Mandala No.14: Relax

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Mandala No.14: Relax by Judy Backhouse (copyright)

After working on Fear, I needed an antidote, so here is Relax, a comfortable composition reminiscent of the manicured grass, flowers, and water features of a well-run holiday resort. It’s deliberately clich├ęd because the familiar allows one to relax; nothing threatening here.

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In the middle of the mandala, a floppy sunhat might hide me, sitting on a candy-striped beach towel. This mandala uses cool, relaxing shades of blue and green, with happy yellow and orange.

Surrounding me is a pool of blue water. The traditional four doors of the mandala have become four stepping-stones across the water. The pool sits on a lawn of green mowed in traditional stripes. Then there is a tangle of yellow and orange flowers that add some irregularity to the otherwise very structured elements.

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Mandala No.14: Relax is painted in acrylic paint and finished in gloss acrylic varnish on a 50 cm x 50 cm gallery-wrapped canvas. The painting continues around the edge of the canvas as shown below. This mandala is signed on the back and could be hung in any direction.

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Mandala No.13: Fear

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Mandala No.13: Fear by Judy Backhouse (copyright)

Fear makes you small. So this mandala has shrunk down to occupy a small space at the centre of the canvas. Most of the canvas is background, the scary “other” that dominates.

Fear is an ugly picture, it feels uncomfortable, disturbing, something to look away from.

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In the centre of this mandala are huddled four creatures, back-to-back. Each faces one of the traditional mandala doors, and the doors are just an arrow-slit opening. When you are afraid you have to be constantly on guard. You can never relax. Between the four of them, is a red space, representing their collective sense of danger.

Beyond is a wide open space, kept barren to ensure that any approach can be seen. It’s a sickly yellowish green, the colour of fear.

Outside that there is a solid wall topped by what South Africans will recognise as the ubiquitous electric fence, the ultimate symbol of fear. Electric fencing is sold as “security” and yet it makes no-one feel secure. Instead it leaves people trapped in a spider’s web of their own fear.

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The threat is a high-energy mixture of oranges, reds, browns, purples and blues, all pointing in towards the fear-filled centre. It’s alarming, aggressive. But up close the colours are rich and vibrant. This threatening background provides the only beauty in an otherwise ugly painting.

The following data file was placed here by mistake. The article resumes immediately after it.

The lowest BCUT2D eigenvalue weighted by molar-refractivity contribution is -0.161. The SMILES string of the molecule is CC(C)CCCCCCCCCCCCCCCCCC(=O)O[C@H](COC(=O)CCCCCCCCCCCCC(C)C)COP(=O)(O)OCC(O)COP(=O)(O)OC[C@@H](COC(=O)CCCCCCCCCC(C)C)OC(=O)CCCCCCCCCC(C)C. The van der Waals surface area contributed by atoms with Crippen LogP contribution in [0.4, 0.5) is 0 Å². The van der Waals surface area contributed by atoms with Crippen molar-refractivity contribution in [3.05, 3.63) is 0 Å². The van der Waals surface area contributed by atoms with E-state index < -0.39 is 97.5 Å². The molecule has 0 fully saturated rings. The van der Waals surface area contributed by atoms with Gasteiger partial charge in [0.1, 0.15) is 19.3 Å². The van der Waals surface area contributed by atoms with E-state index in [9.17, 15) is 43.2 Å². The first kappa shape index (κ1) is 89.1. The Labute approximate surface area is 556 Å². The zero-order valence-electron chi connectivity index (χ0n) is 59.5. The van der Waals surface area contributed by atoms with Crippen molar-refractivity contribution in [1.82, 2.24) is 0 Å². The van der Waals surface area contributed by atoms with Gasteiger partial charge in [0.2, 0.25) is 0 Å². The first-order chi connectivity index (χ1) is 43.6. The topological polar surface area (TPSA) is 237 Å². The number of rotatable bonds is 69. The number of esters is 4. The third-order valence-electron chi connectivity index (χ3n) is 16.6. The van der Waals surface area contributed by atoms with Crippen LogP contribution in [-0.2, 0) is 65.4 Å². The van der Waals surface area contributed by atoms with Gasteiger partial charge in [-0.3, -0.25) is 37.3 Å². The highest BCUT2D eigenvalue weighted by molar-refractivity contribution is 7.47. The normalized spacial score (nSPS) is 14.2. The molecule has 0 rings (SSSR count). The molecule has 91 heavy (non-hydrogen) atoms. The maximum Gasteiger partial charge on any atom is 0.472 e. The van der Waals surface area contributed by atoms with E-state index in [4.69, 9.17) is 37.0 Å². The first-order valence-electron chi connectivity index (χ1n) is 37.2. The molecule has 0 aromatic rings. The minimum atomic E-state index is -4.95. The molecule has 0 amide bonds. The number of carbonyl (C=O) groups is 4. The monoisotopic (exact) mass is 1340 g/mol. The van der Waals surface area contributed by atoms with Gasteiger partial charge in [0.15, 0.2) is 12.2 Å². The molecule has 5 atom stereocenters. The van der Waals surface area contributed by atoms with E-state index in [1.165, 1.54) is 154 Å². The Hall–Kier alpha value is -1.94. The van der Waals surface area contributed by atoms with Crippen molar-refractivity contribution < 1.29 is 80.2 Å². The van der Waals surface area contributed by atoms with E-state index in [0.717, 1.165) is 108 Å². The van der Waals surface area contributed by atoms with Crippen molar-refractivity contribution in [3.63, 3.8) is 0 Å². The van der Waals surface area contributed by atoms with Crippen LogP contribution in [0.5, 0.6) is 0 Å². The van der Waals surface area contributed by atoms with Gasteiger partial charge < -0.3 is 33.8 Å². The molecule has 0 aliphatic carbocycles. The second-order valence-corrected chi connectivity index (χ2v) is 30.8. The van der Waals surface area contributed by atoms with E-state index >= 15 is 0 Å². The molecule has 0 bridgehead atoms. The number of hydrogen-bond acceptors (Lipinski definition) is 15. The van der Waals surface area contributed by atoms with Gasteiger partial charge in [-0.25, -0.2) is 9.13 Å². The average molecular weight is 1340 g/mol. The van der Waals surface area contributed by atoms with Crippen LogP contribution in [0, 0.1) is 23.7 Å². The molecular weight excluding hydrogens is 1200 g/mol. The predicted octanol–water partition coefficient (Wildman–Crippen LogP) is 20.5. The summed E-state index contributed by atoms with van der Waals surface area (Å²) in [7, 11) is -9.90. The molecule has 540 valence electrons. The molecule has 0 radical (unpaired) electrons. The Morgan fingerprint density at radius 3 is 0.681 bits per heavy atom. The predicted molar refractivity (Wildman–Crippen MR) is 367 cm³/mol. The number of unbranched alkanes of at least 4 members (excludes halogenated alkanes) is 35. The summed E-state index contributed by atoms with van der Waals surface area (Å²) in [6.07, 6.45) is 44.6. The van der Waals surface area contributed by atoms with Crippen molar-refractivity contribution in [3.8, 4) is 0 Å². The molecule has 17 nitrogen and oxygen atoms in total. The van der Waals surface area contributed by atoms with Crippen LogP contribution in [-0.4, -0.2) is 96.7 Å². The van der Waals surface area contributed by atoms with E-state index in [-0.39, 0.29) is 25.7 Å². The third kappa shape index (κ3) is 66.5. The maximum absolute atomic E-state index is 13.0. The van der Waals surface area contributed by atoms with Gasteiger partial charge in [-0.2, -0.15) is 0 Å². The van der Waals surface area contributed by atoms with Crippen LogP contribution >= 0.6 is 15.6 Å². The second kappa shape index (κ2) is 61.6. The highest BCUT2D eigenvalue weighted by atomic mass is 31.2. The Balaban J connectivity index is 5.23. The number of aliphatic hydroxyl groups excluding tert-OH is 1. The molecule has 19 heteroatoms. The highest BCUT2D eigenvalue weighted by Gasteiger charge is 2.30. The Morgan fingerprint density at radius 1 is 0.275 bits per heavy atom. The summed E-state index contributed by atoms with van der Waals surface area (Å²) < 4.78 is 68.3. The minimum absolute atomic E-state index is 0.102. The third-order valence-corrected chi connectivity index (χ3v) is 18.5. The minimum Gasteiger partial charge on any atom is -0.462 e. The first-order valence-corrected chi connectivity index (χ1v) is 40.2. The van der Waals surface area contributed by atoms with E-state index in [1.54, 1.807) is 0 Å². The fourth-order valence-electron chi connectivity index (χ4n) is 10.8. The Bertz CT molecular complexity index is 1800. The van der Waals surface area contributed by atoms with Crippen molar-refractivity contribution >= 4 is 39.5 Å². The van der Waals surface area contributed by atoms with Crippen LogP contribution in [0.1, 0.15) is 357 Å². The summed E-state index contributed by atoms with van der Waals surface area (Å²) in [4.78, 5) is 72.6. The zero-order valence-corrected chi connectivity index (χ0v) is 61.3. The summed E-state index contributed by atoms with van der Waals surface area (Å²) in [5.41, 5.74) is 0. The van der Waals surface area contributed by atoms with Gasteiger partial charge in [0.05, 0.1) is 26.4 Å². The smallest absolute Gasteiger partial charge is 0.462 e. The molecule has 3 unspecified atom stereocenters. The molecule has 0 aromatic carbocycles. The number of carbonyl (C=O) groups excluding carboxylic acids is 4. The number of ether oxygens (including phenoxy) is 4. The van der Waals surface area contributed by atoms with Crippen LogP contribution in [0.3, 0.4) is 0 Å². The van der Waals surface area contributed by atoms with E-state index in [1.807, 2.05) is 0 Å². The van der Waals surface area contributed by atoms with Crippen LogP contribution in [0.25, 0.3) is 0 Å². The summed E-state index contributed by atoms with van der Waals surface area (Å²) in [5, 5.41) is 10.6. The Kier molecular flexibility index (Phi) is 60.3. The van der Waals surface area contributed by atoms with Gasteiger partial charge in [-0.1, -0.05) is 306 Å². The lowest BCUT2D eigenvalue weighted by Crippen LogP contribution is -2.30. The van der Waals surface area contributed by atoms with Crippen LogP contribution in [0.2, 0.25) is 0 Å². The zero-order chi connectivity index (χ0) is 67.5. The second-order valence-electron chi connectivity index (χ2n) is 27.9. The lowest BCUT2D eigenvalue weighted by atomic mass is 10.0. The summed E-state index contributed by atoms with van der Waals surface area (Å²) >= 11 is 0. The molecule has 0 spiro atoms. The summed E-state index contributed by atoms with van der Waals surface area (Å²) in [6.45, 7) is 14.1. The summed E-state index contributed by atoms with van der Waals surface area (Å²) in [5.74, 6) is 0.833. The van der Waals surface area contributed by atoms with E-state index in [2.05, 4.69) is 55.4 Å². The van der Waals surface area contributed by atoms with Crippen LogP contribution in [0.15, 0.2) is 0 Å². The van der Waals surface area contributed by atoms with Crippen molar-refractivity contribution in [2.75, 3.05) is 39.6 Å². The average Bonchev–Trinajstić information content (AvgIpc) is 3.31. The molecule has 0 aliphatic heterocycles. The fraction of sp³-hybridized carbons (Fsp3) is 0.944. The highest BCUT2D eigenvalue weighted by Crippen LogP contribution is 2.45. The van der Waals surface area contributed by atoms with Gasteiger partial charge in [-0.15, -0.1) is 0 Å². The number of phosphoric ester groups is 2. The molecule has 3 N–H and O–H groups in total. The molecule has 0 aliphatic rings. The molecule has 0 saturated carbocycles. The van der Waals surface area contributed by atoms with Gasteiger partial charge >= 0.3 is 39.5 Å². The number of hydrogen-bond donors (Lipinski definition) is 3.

Incidentally, I am not superstitious. That this painting is number 13 was just a coincidence.

Mandala No.13: Fear is painted in acrylic paint on a gallery-wrapped 50cm x 50cm canvas and is finished with a gloss acrylic varnish. The edges of the canvas are painted in a plain dark brown.

Mandala No. 11: Interference

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Mandala No.11: Interference (copyright Judy Backhouse)

It has been a while, but I have a number of new mandala’s nearing completion. Here is the first of the new batch: Interference.

In this mandala, the traditional circle is no longer whole, instead we see a number of parts of circles, intersecting and creating interference patterns, like ripples on water. The result is a busy canvas, with a lot going on. Life often feels like this. It’s not entirely a bad thing. The interference sets up interesting patterns, like the dramatic star in the centre of the picture, and the busyness is stimulating, fun even.

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But it takes effort and concentration to see the patterns, to find the parts of the circles. Each of the corners has a series of quarter circles spreading out from it. I extracted this image to try and focus my own attention on what was going on in just one corner of the canvas.

I’ve used high-energy yellow, orange and red in this mandala to reflect the energy that I feel when life is complex, full of projects and I’m enjoying all the activity. The cool blue edges are an attempt to bring some balance, to remind myself of the need to rest.

This mandala has some great shapes and textures in the detail. When life is busy it is filled with moments of beauty, but I am often not able to appreciate them. So Interference is also a bit frustrating, and tiring. There comes a point when I want more peace.

Mandala No.11: Interference is painted in acrylic paints on a 50cm x 50cm stretched canvas and finished with gloss acrylic varnish. It is not gallery wrapped and would look best framed in a floating frame.